As I earlier reported here on UTF, after a research committee reviewed New Jersey's law and concluded that gay and lesbian couples should have legally recognized relationships, the state Supreme Court ordered the legislature to come up with a law that would recognize these couples. With the decision in their hands, the legislature opted for civil unions in 2006.
However, after reports from couples in civil unions claiming that benefits are still being denied them, the push for marriage has increase in the Garden State.
Sen. Loretta Weinberg listened to Garden State Equality's lobbying for marriage and has sponsored New Jersey's marriage equality bill which is expected to be voted on this November. In the House, Assemblyman Reed Gusciora is the prime sponsor of the "Civil Marriage and Religious Protection Act."
With incumbent Governor John Corzine a strong supporter, and who is currently running for re-election on a strong marriage equality platform, allies in the state legislature and polls showing increasing support amongst New Jersey residents, it's looking good for marriage.
And this scares the opposition.
At one point their strategy was to accuse judges of activism from the bench and demand the LGBT groups get legislation passed, but once the LGBT groups were successful at this, they now call for public referendums on gay and lesbian couples' right to marriage.
This is exactly the route they're taking in New Jersey.
New Jersey News Room reports that six Republican legislators and their conservative allies want a constitutional referendum on allowing gay marriage in New Jersey and oppose any effort to move measures approving it in the lame duck Legislature in November and December.
On Monday, they held a press conference which they state they want a public vote on the November 2010 ballot. (Watch video at NJN)
NJ.com reports that Sen. Gerald Cardinale (R-Bergen) said Gov. Jon Corzine struck a deal with another prominent lawmaker to vote on it during a lame-duck session that follows Election Day. This way, if the governor loses, the Democrats can still get the bill passed before the Corzine leaves office in January.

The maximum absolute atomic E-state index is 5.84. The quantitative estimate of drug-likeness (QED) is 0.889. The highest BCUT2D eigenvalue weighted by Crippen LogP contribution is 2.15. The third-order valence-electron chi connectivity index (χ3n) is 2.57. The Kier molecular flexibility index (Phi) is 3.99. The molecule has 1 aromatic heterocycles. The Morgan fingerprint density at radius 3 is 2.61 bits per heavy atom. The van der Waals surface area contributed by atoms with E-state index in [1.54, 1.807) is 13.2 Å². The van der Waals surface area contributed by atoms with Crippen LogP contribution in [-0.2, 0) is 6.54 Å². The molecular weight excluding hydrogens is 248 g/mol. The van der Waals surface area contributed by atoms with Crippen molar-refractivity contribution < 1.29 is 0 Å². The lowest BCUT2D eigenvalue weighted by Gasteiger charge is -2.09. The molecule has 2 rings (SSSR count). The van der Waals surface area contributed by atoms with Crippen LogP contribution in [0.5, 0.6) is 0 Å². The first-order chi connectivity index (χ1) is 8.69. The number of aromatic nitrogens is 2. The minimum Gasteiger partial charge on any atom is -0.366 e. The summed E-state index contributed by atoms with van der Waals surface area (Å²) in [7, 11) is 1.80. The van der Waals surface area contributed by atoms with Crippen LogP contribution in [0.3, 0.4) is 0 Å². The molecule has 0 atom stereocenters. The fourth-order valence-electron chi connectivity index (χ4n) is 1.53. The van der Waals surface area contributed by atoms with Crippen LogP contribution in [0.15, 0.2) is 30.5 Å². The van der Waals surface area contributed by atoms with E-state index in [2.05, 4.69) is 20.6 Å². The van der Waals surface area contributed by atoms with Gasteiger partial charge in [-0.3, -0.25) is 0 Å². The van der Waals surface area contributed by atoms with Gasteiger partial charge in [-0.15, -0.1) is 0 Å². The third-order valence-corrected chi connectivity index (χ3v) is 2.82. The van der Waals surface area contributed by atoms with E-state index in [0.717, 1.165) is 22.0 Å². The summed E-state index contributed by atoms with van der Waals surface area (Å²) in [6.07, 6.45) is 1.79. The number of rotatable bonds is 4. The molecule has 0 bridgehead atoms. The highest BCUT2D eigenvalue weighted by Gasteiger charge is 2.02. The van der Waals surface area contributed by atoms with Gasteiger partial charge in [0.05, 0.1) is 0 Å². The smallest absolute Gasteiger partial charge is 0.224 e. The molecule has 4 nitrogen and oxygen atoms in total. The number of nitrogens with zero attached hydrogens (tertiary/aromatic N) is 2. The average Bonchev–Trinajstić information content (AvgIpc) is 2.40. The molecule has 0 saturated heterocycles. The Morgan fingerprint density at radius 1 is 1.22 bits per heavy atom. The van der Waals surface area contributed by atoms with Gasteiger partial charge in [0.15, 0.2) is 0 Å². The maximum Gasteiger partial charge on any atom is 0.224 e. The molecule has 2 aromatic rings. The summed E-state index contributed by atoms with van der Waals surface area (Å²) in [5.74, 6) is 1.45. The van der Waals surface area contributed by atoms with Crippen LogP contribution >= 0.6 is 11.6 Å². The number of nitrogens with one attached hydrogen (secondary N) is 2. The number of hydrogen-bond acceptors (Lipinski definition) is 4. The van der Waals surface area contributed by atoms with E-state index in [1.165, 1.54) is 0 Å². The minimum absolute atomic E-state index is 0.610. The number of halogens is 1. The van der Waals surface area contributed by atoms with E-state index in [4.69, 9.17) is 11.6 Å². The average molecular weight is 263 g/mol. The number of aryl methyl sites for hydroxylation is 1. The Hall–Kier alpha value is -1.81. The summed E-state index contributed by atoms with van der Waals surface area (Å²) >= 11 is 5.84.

"I can say I know that there was a conversation between the governor and a key chairman because I was in the room. After, not before the election, was their determination," said Cardinale.
Democratic State Committee Chairman Joseph Cryan balked at the accusation, calling it "perhaps the most ridiculous accusation in the gubernatorial race so far from the Republicans."
"The governor's on the record supporting fairness and equality for everyone," Cryan said. "In our state, there's no mystery to that."
"Thirty states, three-fifths of the United States, have voted to amend their state constitution to make marriage one man, one woman. And I sincerely believe that would happen here in New Jersey if the people had the right to vote," said Gregory Quinlan, Director of Government Affairs for New Jersey Family First.
"This is not like raising the sales tax one percent or lowering it one percent. This is a far deeper-reaching issue and it should be decided by the people," said Cardinale.
Gov. Corzine has already voiced his disapproval of a public vote, stating that decisions on marriage equality should be left to elected officials. The newest poll released today shows Corzine trailing in the race for governor.
Already, the Catholic Church of New Jersey has voiced opposition, as well as a conservative group organized by the New Jersey Family Policy called the Marriage Minutemen, who is already holding meetings in conservative churches.
"They have every right to seek a referendum," House's sponsor Gusciora said. "These are the same persons that in the 60's would have called for a referendum on laws to end discrimination. They are just against any civil rights for people, they have always been like that. If they are serious about protecting the sanctity of marriage, why not have a bill against divorce."
To get involved in New Jersey, go to the Garden State Equality website.